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Old 12-05-2004, 05:21 PM  
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Bone chip

I am looking for info on bone chips....... a horse I looked at has a bone chip in the left front knee. I was told that it was moving outward (away from the bone) so is not as serious as one that would be moving inward (toward the bone), that it causes swelling but not the major damage an inward-moving bone chip would cause. Makes sense to me, but I don't know much about chips. Can anyone help me?

Thanks!
Lily
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Old 12-06-2004, 10:27 AM  
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Lily,

I have owned two horses with bone chips in their ankles. The first one was at a drastically reduced price because of it, but she was never sore on it, was regional hunter champion, and when we sold her 2 years later x-rays showed no sign of the chip at all, and she passed her flexion tests perfectly.

THe next horse also has a chip in the same ankle; she is sound enough to jump 4' with ease, but won't pass a flexion test. The x-ray shows just a tiny dot of a chip, but according to the vet, that only shows the damage to the bone, and not the potential damage to the cartalidge. Doesn't matter to me or her though, we just have to watch for arthritis as she gets older. I could have opperated on her, but it did not seem worth it as she is a horse that will grow old with me and can be whatever she wants to be.

I also used to ride a horse that had a bad chip in his knee as a 2 year old. They had it operated on, and he was fine thereafter.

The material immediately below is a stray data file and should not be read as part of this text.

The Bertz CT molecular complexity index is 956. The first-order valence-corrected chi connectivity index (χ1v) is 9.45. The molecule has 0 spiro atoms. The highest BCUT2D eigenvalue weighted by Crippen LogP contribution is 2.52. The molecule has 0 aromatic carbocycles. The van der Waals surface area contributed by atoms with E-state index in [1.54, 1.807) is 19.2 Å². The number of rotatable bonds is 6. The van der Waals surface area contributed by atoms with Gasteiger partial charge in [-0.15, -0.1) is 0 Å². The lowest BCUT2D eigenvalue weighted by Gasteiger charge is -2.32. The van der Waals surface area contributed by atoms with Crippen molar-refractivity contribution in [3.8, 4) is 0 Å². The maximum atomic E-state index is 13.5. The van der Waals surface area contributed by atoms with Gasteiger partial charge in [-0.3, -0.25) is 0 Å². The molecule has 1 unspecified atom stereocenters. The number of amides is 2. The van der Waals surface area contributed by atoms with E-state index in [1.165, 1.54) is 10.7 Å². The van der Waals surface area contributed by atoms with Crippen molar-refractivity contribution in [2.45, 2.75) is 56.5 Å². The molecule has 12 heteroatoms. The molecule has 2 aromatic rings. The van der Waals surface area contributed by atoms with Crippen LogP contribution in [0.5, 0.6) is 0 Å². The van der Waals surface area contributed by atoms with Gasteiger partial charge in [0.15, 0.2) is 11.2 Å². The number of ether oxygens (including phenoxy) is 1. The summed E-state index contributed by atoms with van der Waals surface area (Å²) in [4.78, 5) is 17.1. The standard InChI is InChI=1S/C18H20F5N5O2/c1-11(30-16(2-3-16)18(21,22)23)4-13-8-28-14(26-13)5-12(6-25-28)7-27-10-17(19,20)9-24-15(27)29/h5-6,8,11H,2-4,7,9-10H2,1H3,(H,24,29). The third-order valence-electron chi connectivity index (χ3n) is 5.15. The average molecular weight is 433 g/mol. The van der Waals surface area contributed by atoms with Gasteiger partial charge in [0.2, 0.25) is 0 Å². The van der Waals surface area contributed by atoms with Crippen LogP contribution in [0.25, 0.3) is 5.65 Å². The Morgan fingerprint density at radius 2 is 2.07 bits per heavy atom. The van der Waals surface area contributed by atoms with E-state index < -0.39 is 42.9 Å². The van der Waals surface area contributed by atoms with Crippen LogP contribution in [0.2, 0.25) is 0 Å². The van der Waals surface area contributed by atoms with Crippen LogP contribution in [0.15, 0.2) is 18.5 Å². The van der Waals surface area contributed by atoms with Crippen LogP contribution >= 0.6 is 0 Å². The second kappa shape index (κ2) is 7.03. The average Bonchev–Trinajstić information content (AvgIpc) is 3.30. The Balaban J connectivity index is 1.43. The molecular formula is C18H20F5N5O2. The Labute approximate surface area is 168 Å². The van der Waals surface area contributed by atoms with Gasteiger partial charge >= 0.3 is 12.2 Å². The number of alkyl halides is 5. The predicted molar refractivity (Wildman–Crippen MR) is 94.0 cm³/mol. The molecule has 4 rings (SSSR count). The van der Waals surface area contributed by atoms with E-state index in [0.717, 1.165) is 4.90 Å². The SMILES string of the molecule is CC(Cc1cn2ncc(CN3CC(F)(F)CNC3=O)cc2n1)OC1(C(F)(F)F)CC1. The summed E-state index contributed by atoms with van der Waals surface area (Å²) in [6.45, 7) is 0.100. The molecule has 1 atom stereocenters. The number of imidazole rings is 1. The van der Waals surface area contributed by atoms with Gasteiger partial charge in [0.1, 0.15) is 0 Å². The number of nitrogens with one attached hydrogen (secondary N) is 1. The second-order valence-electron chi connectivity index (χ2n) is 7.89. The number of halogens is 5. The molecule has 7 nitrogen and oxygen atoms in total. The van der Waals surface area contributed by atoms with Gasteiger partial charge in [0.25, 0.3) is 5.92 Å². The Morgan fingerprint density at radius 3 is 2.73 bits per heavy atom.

So I guess what I am trying to say is that I for one am not afraid of a chip, but you have to be prepared to operate on it if needed, or give the horse a lifetime home. The part of the chip the x-ray shows can be only part of the story as the cartilige might have little or lots of damage too. All the horses I worked with that had chips were sound enough in regular work, and only showed as sore when getting a flexion test.

As for moving in or out,...I have not heard of that. My horse's chips stayed the in the same position, just changed size (shrank). Did the vet tell you that or the owner? do they have different x-rays over time to see the movement or how do they know its movement? If they have various x-rays see if they chip is changing size. I would think any movement would be bad, but you should probable get a vet to help you with that more technical info.

I just remember my vet telling me the chip is only part of the story; you have to think about what else might be damaged.

Good luck and I hope you make the right decision, whatever it is!


Karen
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Old 12-06-2004, 07:23 PM  
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Hmm, interesting...... lots to think about. The horse in question will be 15 next year, and his price too is drastically reduced because of the chip. In fact I believe that the surgery to repair it would be more than the purchase price on the horse. (It's not much, lol.) I like the horse a lot (he's a 17.1 hh black Appendix gelding), he's very very sweet and neat to ride, but I'm looking for a hunter (not very high, but still) and I worry that there will come a time when I'd need to operate just to keep him from hurting, and I don't know that it would be worth it. Aaahhh!! It frustrates me to have to say that, but we all know the truth when we see it, lol. Aarrgghh. I can't decide what to do....... the horse is in my price range because of the chip, but will the chip end up being more expensive than buying a more expensive (but sound) horse now???

Lily